3. Can you book Fiji Airways flight with Avios?

  4. guesswho2000 says:

    If the leaked figures on FT are accurate, I could tolerate it (although far from happily), as they still beat QFF points for flights on QF metal!

    Whether the + effort to earn Avios vs QFF for the smaller saving is still worth it, I’ll have to think.

  5. I, for one, reckon they’ll be putting the Avios cost down……!

  6. Mikeact says:

    Seems a bit strange maybe, that Aer Lingus are calling it a day with Qantas and Cathy around the same time ? I think that only leaves Aer Lingus with BA and United as partners……prior to full One World membership perhaps? And I guess United too will shortly be given the heave ho next.

    I thought I would repeat this post I placed on the earlier thread recently re European one way costs.

  7. Will this affect the multi carrier award chart?

  8. When IAG are in the unregulated position of determining what Avios are worth after they have effectively been sold, the temptation is forever to devalue them. If, as reported, IAG profits about to be announced are drastically down, stealing back from the Avios scheme will help the bottom line, share price and therefore their cost of borrowing.

    BA are in the unfortunate position of being a legacy airline with legacy contracts and obligations (including Avios), with low-cost competitors in an industry that is being increasingly frowned upon by the young for climate damage. I expect there will come a pivot point when IAG will liquidate existing BA and let new BA, without the legacy issues and with new green marketing, to buy old BA’s newest, most fuel-efficient planes and let the rest go.

    • zumodenaranja says:

      LOL so all those young people I see getting on planes are against flying ?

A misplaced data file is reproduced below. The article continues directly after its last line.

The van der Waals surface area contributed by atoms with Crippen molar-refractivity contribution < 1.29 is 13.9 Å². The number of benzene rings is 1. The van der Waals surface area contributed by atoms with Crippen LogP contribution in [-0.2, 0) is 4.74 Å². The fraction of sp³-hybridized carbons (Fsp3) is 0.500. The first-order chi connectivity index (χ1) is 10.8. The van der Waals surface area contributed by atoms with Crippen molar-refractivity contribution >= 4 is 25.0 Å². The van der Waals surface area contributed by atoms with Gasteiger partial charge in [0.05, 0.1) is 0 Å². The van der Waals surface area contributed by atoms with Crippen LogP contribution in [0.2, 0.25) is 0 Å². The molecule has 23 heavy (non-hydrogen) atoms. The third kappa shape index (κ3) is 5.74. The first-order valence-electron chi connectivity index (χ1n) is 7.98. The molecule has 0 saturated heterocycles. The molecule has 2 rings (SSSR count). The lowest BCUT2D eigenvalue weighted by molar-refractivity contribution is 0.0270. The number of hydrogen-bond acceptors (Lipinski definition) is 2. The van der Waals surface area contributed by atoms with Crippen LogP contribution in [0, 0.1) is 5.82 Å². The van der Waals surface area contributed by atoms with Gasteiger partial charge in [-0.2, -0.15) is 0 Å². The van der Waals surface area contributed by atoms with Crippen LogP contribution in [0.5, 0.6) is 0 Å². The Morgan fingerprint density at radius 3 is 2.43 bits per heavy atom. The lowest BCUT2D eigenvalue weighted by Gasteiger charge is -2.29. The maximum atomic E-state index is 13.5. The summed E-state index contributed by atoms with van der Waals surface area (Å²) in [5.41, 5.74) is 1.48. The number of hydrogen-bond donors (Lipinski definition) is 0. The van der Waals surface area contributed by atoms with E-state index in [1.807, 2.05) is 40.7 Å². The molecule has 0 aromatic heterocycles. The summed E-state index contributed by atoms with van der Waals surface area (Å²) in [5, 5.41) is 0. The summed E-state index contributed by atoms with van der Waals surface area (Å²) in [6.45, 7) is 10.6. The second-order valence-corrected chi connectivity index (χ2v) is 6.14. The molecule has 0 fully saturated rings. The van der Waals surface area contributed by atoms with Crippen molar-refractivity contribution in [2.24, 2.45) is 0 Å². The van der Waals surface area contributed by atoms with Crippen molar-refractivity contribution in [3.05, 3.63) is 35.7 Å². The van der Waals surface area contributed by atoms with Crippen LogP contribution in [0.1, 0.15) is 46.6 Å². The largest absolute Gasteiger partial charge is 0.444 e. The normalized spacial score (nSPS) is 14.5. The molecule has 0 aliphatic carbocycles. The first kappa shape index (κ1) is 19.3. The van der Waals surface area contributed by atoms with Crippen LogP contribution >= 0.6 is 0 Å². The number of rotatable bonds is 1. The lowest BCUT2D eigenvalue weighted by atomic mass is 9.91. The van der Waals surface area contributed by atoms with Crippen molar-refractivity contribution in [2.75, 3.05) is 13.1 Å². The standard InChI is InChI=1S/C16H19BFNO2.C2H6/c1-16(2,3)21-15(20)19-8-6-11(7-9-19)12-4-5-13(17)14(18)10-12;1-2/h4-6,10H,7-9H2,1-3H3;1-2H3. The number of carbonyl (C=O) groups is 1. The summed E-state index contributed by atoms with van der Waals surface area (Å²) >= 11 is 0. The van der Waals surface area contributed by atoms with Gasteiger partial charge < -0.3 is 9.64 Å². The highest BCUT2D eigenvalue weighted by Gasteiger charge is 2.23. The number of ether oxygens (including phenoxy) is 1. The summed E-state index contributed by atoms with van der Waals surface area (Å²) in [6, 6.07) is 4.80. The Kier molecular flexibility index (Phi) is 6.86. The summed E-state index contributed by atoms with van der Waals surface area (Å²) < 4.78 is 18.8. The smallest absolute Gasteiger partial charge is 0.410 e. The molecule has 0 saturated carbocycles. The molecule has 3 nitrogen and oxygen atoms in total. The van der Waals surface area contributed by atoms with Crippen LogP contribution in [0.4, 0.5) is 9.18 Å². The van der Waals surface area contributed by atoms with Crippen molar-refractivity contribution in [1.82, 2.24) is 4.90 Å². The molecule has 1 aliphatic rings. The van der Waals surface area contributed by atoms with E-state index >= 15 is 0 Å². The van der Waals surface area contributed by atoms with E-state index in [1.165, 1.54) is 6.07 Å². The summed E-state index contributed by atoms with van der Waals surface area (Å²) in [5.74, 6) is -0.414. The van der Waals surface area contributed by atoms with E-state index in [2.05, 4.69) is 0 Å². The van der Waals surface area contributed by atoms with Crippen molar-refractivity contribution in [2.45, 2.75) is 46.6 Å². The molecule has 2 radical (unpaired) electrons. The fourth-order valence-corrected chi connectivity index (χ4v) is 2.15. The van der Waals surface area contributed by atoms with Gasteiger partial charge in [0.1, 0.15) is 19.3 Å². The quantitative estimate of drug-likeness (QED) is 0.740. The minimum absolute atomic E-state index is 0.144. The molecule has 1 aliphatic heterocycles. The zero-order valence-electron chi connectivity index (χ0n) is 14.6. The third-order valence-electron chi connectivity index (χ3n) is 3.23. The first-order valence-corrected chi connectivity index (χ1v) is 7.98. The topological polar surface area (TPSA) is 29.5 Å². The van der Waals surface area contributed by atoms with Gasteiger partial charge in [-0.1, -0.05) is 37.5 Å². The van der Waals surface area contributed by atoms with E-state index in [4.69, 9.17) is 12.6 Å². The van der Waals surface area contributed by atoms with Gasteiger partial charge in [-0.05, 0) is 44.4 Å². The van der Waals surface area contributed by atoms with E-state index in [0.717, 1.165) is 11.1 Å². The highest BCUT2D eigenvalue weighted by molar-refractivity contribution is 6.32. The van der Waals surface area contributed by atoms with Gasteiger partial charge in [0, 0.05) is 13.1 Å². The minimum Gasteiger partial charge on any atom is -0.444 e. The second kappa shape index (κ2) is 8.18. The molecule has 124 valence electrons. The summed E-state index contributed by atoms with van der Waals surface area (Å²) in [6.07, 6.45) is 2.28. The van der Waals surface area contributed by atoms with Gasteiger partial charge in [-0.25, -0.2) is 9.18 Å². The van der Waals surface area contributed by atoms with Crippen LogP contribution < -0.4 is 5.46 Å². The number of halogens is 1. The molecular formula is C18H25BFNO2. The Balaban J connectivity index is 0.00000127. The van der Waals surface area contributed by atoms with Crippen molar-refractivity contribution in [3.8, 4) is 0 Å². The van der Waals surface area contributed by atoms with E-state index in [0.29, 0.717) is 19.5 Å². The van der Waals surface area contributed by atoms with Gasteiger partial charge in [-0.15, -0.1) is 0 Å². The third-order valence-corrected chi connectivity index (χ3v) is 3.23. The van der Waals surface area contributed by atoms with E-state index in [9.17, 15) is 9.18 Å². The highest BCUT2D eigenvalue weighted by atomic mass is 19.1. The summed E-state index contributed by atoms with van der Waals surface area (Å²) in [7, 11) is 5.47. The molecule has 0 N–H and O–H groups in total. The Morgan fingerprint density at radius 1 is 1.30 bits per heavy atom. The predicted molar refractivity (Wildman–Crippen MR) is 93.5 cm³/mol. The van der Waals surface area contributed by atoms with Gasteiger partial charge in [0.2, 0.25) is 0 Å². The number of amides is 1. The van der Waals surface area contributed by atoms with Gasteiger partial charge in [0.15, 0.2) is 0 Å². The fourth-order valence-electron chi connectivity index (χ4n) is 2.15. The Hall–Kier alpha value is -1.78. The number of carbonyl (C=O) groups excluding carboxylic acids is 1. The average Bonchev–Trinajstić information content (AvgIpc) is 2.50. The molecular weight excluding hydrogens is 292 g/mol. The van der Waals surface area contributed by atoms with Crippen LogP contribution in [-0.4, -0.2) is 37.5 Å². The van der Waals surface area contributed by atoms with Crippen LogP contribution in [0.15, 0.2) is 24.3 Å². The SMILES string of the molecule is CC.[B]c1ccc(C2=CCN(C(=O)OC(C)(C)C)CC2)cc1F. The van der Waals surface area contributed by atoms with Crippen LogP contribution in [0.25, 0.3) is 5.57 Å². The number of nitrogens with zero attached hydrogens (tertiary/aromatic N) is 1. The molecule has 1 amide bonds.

I don’t believe for one minute that any significant proportion of the millennial population is going to give up cheap flights to Bali any time soon !

      • Basic statistics #1: a self-selecting sample in never representative.

        • In general, people are travelling more, not less. I always think of what an environmentalist said about the biggest cause of global warming which is population increase, which is way more damaging than flying away on holiday 2 or 3 times per year.

        • Shoestring says:

          Of course world population increase is to blame for so much that is bad/ damaging:
          1960 – 3 billion
          2020 – 8 billion

          A 5 billion increase in 60 years.

          Probably a few outstanding brains in there who have invented cool stuff, I guess.

        • I’m with Anna. I think Tim’s post is misguided – people are travelling more not less.

          Great if airlines can find greener ways of flying, but unless you are Greta Thunburg, you still fly on holiday and (if required) for business . Pressure to be greener is not the same as frowning upon the industry. And BA is better placed to adapt to new technology than most budget airlines

          Being a millennial myself, i just really dislike the implication that i should be some sort of green activist (so many people in older generations I know have this interpretation of millennials). Maybe I’m old before my years but i’d like to think I’m just balanced.

        • John says:

          When you factor in all the carbon emissions from railway maintenance vans driving everywhere, taxis to get train drivers from home to their trains, lorries transporting train carriages, the bosses of DB, Bombardier etc jetting around the world, and the fact that trains run at 4am and midnight transporting 1 passenger and a lot of air, some guy on railforums claims that it isn’t that much greener than the newest efficient aircraft. Also the carbon emissions per rail passenger are similar to that of two people sharing a car journey if the car is a newer, less polluting model (and if they don’t drive like a maniac).